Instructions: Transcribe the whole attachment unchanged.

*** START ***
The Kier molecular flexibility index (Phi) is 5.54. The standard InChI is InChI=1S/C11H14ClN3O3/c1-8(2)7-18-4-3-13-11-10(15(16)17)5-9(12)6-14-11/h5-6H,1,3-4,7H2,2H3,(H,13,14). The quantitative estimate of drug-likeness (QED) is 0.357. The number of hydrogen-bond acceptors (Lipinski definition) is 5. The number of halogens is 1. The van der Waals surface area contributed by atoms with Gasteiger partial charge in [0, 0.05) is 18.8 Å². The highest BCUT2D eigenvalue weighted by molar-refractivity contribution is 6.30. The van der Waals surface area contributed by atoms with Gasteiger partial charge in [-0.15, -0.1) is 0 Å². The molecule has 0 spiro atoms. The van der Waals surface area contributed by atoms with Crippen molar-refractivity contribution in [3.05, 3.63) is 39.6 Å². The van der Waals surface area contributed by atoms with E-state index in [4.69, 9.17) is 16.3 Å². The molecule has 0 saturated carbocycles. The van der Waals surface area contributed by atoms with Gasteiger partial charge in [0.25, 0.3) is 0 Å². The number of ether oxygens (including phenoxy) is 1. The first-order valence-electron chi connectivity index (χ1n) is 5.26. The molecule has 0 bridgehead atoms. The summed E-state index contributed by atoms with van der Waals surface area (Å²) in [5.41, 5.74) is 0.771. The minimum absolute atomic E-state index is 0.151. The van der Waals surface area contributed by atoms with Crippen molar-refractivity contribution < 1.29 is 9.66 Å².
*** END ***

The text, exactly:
The Kier molecular flexibility index (Phi) is 5.54. The standard InChI is InChI=1S/C11H14ClN3O3/c1-8(2)7-18-4-3-13-11-10(15(16)17)5-9(12)6-14-11/h5-6H,1,3-4,7H2,2H3,(H,13,14). The quantitative estimate of drug-likeness (QED) is 0.357. The number of hydrogen-bond acceptors (Lipinski definition) is 5. The number of halogens is 1. The van der Waals surface area contributed by atoms with Gasteiger partial charge in [0, 0.05) is 18.8 Å². The highest BCUT2D eigenvalue weighted by molar-refractivity contribution is 6.30. The van der Waals surface area contributed by atoms with Gasteiger partial charge in [-0.15, -0.1) is 0 Å². The molecule has 0 spiro atoms. The van der Waals surface area contributed by atoms with Crippen molar-refractivity contribution in [3.05, 3.63) is 39.6 Å². The van der Waals surface area contributed by atoms with E-state index in [4.69, 9.17) is 16.3 Å². The molecule has 0 saturated carbocycles. The van der Waals surface area contributed by atoms with Gasteiger partial charge in [0.25, 0.3) is 0 Å². The number of ether oxygens (including phenoxy) is 1. The first-order valence-electron chi connectivity index (χ1n) is 5.26. The molecule has 0 bridgehead atoms. The summed E-state index contributed by atoms with van der Waals surface area (Å²) in [5.41, 5.74) is 0.771. The minimum absolute atomic E-state index is 0.151. The van der Waals surface area contributed by atoms with Crippen molar-refractivity contribution < 1.29 is 9.66 Å².